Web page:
The substantial second lighthouse was a fine example of a cupola lighthouse.
Photo - © Courtesy Geraldine Searles
The first lighthouse, lit in 1879.
© Courtesy Geraldine Searles
The lightstation showing the second lighthouse, and the first lighthouse converted into an auxiliary building.
The light station at Three Top Island was established in 1879. NSLPS has kindly been provided with photographs of the station by a descendant of Keeper W.L. Munroe. The date of c.1930 for this second building is conjectural because more research needs to be done for this light station. To read a letter written by Keeper W.L. Munroe, giving some of his experiences, click on "Lightkeeper."
The great thing we have about this lighthouse is the following letter:
Courtesy Geraldine Searles (W.L. Munroe's grand daughter)
Letter to the editor of the Eastern Chronicle from
Keeper of the Three Top Island Lighthouse,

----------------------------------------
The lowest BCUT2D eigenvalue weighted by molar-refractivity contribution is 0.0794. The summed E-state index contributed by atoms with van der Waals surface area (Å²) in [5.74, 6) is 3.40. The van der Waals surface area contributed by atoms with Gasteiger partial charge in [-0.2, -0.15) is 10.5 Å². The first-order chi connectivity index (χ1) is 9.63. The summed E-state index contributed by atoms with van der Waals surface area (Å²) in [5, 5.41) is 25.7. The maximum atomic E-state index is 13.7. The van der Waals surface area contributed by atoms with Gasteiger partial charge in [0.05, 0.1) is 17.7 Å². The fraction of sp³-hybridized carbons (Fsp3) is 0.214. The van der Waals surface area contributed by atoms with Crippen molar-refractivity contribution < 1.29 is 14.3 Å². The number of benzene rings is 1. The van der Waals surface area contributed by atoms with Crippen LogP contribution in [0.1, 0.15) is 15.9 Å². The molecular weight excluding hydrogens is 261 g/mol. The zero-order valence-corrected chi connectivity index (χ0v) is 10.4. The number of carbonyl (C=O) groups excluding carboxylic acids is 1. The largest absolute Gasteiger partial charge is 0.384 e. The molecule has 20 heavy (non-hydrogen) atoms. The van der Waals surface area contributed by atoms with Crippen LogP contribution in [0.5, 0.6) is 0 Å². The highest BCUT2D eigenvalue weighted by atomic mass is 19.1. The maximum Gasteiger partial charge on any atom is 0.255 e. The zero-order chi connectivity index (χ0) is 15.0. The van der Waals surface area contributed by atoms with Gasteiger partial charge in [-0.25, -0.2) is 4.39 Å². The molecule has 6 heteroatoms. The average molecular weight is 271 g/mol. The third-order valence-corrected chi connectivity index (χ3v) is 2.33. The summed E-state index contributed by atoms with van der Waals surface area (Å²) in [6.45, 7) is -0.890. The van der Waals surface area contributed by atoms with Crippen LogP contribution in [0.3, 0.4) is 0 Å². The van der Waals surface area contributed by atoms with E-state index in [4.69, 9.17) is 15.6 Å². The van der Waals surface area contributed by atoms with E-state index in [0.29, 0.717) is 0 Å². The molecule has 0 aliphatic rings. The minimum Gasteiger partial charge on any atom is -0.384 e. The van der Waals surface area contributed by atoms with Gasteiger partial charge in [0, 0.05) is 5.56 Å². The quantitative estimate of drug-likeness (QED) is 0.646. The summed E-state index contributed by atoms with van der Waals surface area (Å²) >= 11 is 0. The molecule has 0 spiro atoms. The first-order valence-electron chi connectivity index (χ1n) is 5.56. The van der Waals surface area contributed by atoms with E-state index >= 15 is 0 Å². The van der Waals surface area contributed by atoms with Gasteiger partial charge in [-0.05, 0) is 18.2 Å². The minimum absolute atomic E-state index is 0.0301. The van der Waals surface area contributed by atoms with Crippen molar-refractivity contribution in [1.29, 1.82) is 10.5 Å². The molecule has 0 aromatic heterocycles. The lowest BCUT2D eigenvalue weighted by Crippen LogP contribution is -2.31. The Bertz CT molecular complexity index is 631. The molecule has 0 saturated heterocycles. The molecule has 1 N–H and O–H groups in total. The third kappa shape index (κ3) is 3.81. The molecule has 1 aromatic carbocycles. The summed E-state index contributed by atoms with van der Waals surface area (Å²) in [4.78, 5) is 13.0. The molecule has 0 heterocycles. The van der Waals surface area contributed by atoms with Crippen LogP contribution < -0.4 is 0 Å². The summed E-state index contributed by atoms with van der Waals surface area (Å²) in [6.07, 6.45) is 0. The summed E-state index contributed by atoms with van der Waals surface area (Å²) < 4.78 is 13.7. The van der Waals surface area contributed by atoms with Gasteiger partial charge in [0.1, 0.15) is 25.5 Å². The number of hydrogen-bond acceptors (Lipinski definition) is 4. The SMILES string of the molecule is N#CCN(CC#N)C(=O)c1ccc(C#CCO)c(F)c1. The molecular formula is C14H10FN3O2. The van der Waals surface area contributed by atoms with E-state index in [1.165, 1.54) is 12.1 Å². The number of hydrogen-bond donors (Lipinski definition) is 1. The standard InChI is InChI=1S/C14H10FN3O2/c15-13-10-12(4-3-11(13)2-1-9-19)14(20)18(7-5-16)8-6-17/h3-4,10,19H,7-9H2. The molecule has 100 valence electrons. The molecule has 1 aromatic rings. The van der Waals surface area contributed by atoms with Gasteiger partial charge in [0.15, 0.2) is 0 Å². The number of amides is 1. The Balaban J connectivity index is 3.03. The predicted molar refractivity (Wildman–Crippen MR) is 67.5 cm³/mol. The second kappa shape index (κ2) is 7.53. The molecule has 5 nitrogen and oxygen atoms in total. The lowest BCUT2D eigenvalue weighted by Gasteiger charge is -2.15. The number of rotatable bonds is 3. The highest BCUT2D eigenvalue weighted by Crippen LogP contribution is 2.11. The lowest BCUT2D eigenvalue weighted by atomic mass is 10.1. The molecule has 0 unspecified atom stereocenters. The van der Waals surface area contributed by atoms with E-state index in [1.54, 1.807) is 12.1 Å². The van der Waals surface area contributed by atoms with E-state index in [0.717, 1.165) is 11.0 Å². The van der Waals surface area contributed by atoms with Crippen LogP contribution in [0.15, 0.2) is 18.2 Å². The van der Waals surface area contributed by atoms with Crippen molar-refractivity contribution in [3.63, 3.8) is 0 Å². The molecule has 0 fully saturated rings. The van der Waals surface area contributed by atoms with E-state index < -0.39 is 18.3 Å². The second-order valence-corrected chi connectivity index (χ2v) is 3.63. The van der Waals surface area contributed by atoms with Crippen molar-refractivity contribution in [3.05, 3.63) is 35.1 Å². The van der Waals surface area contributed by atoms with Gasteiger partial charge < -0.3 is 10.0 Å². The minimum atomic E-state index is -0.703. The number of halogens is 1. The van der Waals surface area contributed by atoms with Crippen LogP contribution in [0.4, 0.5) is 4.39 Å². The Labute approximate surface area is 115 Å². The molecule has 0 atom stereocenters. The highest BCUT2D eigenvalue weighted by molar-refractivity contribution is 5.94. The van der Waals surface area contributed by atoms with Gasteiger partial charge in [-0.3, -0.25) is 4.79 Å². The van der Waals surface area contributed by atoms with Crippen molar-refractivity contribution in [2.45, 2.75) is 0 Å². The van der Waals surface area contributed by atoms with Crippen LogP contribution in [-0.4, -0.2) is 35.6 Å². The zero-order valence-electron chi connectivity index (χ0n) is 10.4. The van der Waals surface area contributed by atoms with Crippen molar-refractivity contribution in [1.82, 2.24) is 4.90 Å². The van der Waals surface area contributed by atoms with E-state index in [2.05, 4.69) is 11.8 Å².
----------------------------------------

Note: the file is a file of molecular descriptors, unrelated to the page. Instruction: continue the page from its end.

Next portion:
Guysborough County, N.S.
Dated Dec 20th, 1910.
(Munroe died in 1925.)
To the Editor of the Eastern Chronicle
Allow me space please in your valuable paper to insert a sketch of my past thirty-two years as a light-house keeper on what is known as or called by mariners "Three Top Island," which lies at the west entrance of Whitehead Harbour, one mile from the mainland, being W.N.W. from White Head light, distance one mile.
The light is called a harbour light, but [it is] not like many harbour lights on the coast, whereas most such called lights [are] attached to the mainland. This island takes its name by having three hills as nature formed it, each hill or peak running eighty to a hundred feet horizontally, with no real landing place such as a beach. It is iron bound all around, with a boat slip running down a step embankment where with a block and tackle attached to a capstan fixed in a boat house on the side of the cliff, we haul our boat to safety. By times, when there is a heavy sea on, [it]is a pretty risky piece of business. Many times I have had my boat filled in effecting a landing. Well, Mr. Editor, the life of a lightkeeper is a dreary one, watching the storm-tossed seas that I have witnessed time and again caused by heavy winter gales on the southern coast of our Province, facing the Atlantic Ocean.